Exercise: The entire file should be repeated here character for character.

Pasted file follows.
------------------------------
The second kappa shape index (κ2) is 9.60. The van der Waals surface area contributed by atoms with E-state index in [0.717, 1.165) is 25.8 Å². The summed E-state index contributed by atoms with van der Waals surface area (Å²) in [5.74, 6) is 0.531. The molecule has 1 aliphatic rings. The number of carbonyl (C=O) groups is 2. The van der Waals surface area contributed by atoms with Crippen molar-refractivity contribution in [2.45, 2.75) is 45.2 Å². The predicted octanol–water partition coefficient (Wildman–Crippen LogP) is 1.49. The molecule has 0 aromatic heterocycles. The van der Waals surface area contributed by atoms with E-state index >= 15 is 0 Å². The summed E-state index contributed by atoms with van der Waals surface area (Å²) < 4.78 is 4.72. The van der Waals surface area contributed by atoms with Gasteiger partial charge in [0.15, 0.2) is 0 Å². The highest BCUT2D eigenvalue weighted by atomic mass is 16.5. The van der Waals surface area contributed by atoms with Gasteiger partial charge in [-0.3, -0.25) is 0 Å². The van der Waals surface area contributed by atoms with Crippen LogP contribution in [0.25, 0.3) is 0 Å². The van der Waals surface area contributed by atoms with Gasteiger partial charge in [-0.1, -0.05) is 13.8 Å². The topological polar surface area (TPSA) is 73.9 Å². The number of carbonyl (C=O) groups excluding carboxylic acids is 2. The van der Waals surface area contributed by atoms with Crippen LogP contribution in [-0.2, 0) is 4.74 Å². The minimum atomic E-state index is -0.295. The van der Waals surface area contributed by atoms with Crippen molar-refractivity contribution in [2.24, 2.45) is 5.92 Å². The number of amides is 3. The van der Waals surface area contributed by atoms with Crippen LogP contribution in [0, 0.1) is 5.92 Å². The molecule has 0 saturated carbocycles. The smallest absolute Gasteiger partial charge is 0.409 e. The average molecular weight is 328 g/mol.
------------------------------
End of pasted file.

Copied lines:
The second kappa shape index (κ2) is 9.60. The van der Waals surface area contributed by atoms with E-state index in [0.717, 1.165) is 25.8 Å². The summed E-state index contributed by atoms with van der Waals surface area (Å²) in [5.74, 6) is 0.531. The molecule has 1 aliphatic rings. The number of carbonyl (C=O) groups is 2. The van der Waals surface area contributed by atoms with Crippen molar-refractivity contribution in [2.45, 2.75) is 45.2 Å². The predicted octanol–water partition coefficient (Wildman–Crippen LogP) is 1.49. The molecule has 0 aromatic heterocycles. The van der Waals surface area contributed by atoms with E-state index >= 15 is 0 Å². The summed E-state index contributed by atoms with van der Waals surface area (Å²) < 4.78 is 4.72. The van der Waals surface area contributed by atoms with Gasteiger partial charge in [0.15, 0.2) is 0 Å². The highest BCUT2D eigenvalue weighted by atomic mass is 16.5. The van der Waals surface area contributed by atoms with Gasteiger partial charge in [-0.3, -0.25) is 0 Å². The van der Waals surface area contributed by atoms with Crippen LogP contribution in [0.25, 0.3) is 0 Å². The van der Waals surface area contributed by atoms with Gasteiger partial charge in [-0.1, -0.05) is 13.8 Å². The topological polar surface area (TPSA) is 73.9 Å². The number of carbonyl (C=O) groups excluding carboxylic acids is 2. The van der Waals surface area contributed by atoms with Crippen LogP contribution in [-0.2, 0) is 4.74 Å². The minimum atomic E-state index is -0.295. The van der Waals surface area contributed by atoms with Crippen molar-refractivity contribution in [2.24, 2.45) is 5.92 Å². The number of amides is 3. The van der Waals surface area contributed by atoms with Crippen LogP contribution in [0, 0.1) is 5.92 Å². The molecule has 0 saturated carbocycles. The smallest absolute Gasteiger partial charge is 0.409 e. The average molecular weight is 328 g/mol.